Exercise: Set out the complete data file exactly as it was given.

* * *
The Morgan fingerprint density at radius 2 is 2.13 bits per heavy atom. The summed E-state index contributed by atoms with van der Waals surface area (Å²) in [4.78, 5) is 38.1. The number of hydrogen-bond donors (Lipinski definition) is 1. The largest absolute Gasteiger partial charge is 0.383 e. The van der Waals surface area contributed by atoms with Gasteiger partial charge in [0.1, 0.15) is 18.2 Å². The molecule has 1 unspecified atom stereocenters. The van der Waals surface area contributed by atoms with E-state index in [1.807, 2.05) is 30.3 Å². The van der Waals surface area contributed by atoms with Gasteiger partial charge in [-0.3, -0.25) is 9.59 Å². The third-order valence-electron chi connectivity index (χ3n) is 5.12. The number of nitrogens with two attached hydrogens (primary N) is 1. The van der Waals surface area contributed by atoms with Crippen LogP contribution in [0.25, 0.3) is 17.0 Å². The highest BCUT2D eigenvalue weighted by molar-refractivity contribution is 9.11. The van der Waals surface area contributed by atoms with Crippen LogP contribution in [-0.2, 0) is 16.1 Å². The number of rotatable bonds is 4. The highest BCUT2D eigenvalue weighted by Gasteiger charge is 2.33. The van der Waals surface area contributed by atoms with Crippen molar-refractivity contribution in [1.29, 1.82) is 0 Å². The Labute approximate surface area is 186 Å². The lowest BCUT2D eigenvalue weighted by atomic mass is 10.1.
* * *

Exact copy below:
The Morgan fingerprint density at radius 2 is 2.13 bits per heavy atom. The summed E-state index contributed by atoms with van der Waals surface area (Å²) in [4.78, 5) is 38.1. The number of hydrogen-bond donors (Lipinski definition) is 1. The largest absolute Gasteiger partial charge is 0.383 e. The van der Waals surface area contributed by atoms with Gasteiger partial charge in [0.1, 0.15) is 18.2 Å². The molecule has 1 unspecified atom stereocenters. The van der Waals surface area contributed by atoms with E-state index in [1.807, 2.05) is 30.3 Å². The van der Waals surface area contributed by atoms with Gasteiger partial charge in [-0.3, -0.25) is 9.59 Å². The third-order valence-electron chi connectivity index (χ3n) is 5.12. The number of nitrogens with two attached hydrogens (primary N) is 1. The van der Waals surface area contributed by atoms with Crippen LogP contribution in [0.25, 0.3) is 17.0 Å². The highest BCUT2D eigenvalue weighted by molar-refractivity contribution is 9.11. The van der Waals surface area contributed by atoms with Crippen LogP contribution in [-0.2, 0) is 16.1 Å². The number of rotatable bonds is 4. The highest BCUT2D eigenvalue weighted by Gasteiger charge is 2.33. The van der Waals surface area contributed by atoms with Crippen molar-refractivity contribution in [1.29, 1.82) is 0 Å². The Labute approximate surface area is 186 Å². The lowest BCUT2D eigenvalue weighted by atomic mass is 10.1.